Isaacson’s eponymous biography of Jobs became a publishing phenomenon, selling over a million copies and making Isaacson himself somewhat of a celebrity. But privately, those closest to Jobs complained that Isaacson’s portrait focused too heavily on the Apple CEO’s worst behavior, and failed to present a 360-degree view of the person they knew.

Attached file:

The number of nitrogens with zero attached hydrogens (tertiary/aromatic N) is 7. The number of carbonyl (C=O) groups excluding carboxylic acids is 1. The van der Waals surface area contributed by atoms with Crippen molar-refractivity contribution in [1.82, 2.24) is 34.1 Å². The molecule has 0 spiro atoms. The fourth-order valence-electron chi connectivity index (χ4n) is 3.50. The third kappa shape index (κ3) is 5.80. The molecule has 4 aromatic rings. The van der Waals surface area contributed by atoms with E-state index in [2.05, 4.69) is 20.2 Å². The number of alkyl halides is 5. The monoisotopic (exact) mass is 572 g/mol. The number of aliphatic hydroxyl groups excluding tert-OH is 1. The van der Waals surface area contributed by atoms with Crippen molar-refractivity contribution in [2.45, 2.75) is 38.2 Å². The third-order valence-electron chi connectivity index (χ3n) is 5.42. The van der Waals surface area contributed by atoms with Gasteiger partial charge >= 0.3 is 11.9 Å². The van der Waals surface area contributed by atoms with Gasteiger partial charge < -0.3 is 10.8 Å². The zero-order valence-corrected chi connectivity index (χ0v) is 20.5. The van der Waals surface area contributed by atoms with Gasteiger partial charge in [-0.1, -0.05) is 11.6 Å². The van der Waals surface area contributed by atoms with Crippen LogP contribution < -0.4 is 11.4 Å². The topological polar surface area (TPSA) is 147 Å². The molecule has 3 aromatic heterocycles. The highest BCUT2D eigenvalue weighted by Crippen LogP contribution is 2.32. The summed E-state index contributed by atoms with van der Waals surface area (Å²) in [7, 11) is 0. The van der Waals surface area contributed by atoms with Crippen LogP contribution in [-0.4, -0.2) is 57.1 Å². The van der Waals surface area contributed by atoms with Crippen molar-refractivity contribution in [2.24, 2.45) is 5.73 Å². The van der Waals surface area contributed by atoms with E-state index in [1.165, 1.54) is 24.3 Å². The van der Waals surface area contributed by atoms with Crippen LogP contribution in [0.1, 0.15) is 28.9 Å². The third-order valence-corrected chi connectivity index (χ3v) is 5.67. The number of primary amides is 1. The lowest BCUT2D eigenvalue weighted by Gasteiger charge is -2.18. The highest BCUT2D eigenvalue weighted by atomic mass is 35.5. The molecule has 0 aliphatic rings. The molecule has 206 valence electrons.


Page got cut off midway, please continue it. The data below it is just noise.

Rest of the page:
Only now, over three years later, has their dissatisfaction become public. In a February New Yorker profile, Apple’s design wizard Jony Ive conspicuously insisted that, while sometimes withering, Jobs’s harsh criticisms of his employees’ work were not personal attacks, but simply the result of impatient candor. As for Isaacson’s book, Ive was quoted as saying, “My regard couldn’t be any lower.”